15. My last build was of a pair of 1/72 Jagdpanzer E-25 tanks, for my next I'm staying with the Entwicklung Paper Panzers but I'm moving up to 1/35 scale with Trumpeter's Jagdpanzer E-10. I'm also venturing into the world of scratch building with a what-if Aufklärungspanzer E-10. For more information about Trumpeter's Jagdpanzer E-10 you can find a review on Armorama here. As for the Aufklärungspanzer E-10 I'll be using another Trumpeter Jagdpanzer E-10 kit as a base but replacing the hull mounted gun with a new scratch built upper hull and turret in a similar layout as the diagram below. I started with the Jagdpanzer E-10 which will mainly be made OOB with the addition of Trumpeter's workable tracks and a RB Models metal barrel. There are several builds of this tank on this forum already so I wont bother going step by step, but mainly because it went together really fast & I forgot to take pictures The top went together rather quickly, only a few hatches a grills to add. I replaced the plastic grab handles with some metal wire, which I took half a day rummaging through the garage trying to find something suitable. I replaced the plastic tow cables with some electrical wire that was first striped out of its insulation. Then I attached one end to a clamp & the other to a drill, the drill was then used to twist the wire together. New fasteners where then (badly) made from scrap PE. This is my first time building workable tracks and it seams a bit overkill on this kit considering it comes with four different sets of tracks in the box (early/late wrap-around & individual link). I enjoyed making them once I got into a groove & even though they are more complex then the tracks that come with the kit I feel they will be a lot easier to use in the long run. Both tracks are done but I had a slight disaster when I knocked over and spilt my brand new Tamiya thin glue that I got specificity for making these tracks, luckily I didn't get any on the model but it ate the markings off my cutting board >.<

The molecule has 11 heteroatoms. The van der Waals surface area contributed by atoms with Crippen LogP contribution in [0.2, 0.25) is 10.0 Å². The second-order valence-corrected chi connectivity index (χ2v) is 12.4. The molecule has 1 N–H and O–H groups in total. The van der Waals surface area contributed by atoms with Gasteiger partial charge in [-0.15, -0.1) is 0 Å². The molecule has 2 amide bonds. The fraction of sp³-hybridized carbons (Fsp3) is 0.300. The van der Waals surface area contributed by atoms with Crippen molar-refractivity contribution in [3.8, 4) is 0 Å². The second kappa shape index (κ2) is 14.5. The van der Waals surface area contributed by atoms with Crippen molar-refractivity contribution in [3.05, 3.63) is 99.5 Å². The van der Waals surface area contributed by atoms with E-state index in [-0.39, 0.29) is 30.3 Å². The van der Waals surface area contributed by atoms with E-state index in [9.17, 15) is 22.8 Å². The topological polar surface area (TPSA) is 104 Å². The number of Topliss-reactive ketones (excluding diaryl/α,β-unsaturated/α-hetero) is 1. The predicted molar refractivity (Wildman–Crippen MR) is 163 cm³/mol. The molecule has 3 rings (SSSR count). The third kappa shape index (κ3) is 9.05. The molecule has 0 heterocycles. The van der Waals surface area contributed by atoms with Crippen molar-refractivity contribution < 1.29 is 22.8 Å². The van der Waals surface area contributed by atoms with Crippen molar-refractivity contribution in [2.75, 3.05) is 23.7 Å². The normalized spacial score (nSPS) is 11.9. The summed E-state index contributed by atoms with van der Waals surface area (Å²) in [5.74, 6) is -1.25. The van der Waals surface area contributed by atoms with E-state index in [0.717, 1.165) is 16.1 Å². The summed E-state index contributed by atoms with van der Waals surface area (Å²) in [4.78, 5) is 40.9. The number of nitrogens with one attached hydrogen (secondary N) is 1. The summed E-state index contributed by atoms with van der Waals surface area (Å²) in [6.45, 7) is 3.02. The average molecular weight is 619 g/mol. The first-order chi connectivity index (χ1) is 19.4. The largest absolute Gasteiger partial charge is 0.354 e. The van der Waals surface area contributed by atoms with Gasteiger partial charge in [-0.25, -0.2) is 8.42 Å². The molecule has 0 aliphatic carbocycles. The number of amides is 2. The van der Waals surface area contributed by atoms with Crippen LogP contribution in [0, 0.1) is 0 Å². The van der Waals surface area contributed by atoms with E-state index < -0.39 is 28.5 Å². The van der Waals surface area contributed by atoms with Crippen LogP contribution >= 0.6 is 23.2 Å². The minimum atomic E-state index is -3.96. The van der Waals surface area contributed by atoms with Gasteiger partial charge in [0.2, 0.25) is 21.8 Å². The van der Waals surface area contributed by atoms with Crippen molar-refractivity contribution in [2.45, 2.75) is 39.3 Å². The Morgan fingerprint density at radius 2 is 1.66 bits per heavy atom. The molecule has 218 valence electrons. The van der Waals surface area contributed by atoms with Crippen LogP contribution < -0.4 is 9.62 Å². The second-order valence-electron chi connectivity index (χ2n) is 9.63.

16. It has been a couple of years or more since I last did a "What-If" but here is one I have just finished for a "What-If" GB. It is a conversion of the Airfix 1/600 RMS Queen Elizabeth 2 to a "Harrier Carrier". The background story is that the Falklands Conflict did not end with the surrender of the Argentine forces on the Falklands but it became a much longer war with Argentina. The Royal Navy found itself in need of more amphibious ships and aircraft carriers. HMS Bulwark was to be brought out of mothballs and recomissioned as a stop-gap but due to her age and poor condition of her hull it was necessary to find another way to fill the gap. It was decided that the QE2 would be dropped from it's role as troopship and converted to a "Harrier Carrier" but with an amphibious dock at the stern. The conversion entails removing all decks above the weather deck, building an island to starboard, building sponsons either side, with davits on the starboard side for landing craft, cutting out a stern dock and fitting a flight deck with lifts. White metal Harriers and helicopters came from Tumbling Dice. Landing craft were made from plastic card and apart from the Airfix QE2 there are parts from another six Airfix kits. Dave